Ever since its introduction, the PIONEER AIRBOW™ has been intriguing hunters and frustrating wildlife regulatory agencies throughout the country. Most can agree that is an amazing device, while few see it as an archery implement, despite its name.
The innovative Airbow™ pulls its specialty designed arrows from the front, rather than pushing them from the back. This approach hurls arrows at speeds up to 450 fps and has proven to be wickedly accurate.
Crosman, the makers of revolutionary implement, anticipated states to quickly adopt the Airbow where air powered hunting implements are legal. But does it have enough in common with archery equipment to be regulated as a bow?
Now that the archery and hunting world has had a chance to ponder it, the answer appears to be a loud No. Although the Airbow does fire arrows, it has nothing else in common mechanically with compound bows. When you consider the fight we've seen over crossbows in NYS, an implement that has limbs and strings, it doesn't look good for the DEC to see the Airbow as an archery implement.
In fact, a recent statement by the Archery Trade Association should gives a pretty good idea of how hunting industry and state regulators are looking at the Airbow:
"The ATA was asked by its members and representatives of state wildlife agencies for its opinion regarding whether airbows constitute archery equipment. While the ATA certainly recognizes the airbow to be an innovative piece of shooting equipment, the airbow nevertheless lacks basic components of standard archery equipment (e.g., a string system and limbs). For this reason, the ATA does not consider airbows to be archery equipment. "
It went on to explain that the device would not be subject to taxation that funds many state wildlife activities, and therefore purchases of the Airbow would not contribute to critical conservation funds on which states depend.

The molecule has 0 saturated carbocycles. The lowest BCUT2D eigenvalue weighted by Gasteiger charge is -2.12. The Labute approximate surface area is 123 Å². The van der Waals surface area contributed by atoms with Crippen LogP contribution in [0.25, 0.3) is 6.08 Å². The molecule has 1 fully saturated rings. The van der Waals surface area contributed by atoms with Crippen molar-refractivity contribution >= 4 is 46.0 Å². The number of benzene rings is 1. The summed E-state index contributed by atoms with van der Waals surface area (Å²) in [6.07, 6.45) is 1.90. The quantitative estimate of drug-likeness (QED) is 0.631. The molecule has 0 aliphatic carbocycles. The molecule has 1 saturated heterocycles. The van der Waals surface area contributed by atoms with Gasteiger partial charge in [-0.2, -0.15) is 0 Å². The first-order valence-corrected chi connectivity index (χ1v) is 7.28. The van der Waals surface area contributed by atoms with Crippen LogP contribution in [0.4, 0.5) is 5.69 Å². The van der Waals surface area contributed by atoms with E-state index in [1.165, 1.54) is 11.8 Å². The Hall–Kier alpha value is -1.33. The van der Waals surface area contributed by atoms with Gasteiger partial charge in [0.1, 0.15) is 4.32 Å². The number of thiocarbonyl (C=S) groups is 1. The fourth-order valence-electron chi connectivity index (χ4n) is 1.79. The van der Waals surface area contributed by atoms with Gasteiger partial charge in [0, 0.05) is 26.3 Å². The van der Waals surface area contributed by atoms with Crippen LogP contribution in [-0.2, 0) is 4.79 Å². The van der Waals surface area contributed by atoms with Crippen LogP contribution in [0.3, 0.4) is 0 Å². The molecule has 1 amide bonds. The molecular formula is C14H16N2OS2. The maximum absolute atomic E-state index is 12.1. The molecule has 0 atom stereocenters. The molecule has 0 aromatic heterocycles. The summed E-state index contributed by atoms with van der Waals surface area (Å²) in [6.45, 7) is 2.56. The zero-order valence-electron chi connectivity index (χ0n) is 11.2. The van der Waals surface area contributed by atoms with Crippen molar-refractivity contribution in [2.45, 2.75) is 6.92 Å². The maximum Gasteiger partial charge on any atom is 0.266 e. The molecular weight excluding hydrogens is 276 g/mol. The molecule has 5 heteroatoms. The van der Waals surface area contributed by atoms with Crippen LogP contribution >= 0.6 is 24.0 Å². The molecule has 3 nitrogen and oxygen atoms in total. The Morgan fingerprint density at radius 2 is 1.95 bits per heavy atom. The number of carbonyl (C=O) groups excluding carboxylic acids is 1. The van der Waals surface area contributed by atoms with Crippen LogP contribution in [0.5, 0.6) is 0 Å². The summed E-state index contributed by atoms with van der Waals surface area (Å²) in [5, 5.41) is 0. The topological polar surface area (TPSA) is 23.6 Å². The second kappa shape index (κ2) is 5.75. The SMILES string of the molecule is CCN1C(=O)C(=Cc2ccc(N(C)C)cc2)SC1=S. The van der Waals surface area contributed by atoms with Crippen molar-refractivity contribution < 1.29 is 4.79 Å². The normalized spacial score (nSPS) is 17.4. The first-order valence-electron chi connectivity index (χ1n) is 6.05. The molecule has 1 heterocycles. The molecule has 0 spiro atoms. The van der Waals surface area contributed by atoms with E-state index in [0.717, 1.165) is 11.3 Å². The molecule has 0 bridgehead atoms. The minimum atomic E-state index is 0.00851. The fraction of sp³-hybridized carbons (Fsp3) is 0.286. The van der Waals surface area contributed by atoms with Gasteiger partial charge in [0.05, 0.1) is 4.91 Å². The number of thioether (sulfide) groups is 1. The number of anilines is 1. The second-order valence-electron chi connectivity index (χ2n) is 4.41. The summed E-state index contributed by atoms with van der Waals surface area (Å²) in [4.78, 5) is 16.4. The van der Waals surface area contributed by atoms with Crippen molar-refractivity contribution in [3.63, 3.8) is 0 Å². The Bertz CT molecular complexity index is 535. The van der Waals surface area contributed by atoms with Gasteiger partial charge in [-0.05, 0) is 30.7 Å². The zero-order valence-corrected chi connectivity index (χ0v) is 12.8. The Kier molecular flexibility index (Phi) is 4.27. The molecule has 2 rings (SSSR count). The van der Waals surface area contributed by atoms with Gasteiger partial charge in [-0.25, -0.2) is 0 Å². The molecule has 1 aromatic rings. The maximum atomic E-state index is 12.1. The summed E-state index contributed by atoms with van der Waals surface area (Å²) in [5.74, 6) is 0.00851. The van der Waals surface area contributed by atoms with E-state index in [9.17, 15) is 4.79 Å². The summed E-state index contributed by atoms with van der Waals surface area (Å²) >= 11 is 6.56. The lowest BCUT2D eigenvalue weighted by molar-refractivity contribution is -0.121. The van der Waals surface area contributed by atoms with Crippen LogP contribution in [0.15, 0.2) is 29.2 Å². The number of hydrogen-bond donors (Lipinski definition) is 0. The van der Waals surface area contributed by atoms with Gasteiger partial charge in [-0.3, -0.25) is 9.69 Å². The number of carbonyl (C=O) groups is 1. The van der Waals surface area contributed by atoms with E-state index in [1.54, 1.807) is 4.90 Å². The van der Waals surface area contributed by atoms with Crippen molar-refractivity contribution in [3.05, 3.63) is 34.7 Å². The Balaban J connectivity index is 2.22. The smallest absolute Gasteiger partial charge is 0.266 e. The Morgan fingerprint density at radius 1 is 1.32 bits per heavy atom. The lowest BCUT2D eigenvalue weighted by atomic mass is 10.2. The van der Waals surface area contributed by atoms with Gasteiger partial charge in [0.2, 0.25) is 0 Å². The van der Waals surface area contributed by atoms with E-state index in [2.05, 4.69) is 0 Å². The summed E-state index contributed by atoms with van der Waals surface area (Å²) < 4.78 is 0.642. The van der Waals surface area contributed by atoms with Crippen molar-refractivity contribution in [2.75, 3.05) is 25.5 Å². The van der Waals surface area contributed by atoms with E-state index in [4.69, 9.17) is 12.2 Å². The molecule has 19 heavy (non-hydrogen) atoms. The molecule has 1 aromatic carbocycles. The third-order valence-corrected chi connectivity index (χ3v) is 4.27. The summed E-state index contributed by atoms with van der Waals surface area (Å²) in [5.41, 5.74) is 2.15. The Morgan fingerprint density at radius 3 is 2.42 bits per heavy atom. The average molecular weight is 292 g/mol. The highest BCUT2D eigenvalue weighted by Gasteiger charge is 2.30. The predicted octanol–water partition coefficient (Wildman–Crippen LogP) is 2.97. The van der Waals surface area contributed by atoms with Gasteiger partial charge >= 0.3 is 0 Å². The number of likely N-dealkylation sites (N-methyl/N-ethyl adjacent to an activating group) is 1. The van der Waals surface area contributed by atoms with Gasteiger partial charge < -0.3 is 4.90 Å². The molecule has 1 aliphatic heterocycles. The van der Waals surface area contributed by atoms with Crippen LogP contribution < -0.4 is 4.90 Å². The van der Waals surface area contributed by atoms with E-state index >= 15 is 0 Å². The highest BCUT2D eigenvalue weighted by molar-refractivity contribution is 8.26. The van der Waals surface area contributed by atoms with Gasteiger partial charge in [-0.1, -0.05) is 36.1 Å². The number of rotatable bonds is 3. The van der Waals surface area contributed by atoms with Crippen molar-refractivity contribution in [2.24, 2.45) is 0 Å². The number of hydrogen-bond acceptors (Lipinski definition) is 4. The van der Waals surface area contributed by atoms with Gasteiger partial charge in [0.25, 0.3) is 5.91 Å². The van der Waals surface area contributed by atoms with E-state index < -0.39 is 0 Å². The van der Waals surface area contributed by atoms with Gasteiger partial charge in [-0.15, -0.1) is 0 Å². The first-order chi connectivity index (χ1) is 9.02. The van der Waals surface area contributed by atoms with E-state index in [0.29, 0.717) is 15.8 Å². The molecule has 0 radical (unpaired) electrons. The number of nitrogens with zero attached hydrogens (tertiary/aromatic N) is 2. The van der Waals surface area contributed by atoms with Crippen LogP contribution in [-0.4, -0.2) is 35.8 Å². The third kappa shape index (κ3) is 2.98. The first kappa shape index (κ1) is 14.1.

There's no doubt that the Airbow is an interesting and deadly innovation. I personally would love to shoot one. It appears, however, that laws and regulations have a way to go before it can be a option for hunters in NYS.
We inquired if the NYS DEC had an official position on the implement. DEC's Lori Severino responded to our inquiry with the following statement:
"DEC is open to equipment that allows more people to participate in the sport of hunting and would consider any implements authorized to be used under the law. In the case of the airbow, an initial look would indicate that it has capability to take wildlife in an efficient and humane manner, not unlike legal archery equipment. As such and similar to air rifles and crossbows, we would need to take a hard look if the implement gains popularity among our hunting public. There is no pending legislation now for these in NYS."
Although the statement may sound like hedging to some, the DEC does not make the laws - only the regulations. If you'd like to see the Airbow considered as a legal hunting implement in NYS, the best thing to do would be to reach out to your state representatives and argue on its behalf.
For more on the PIONEER AIRBOW™, visit the crosman website and then watch a stunned Jim Shockey test it in the field: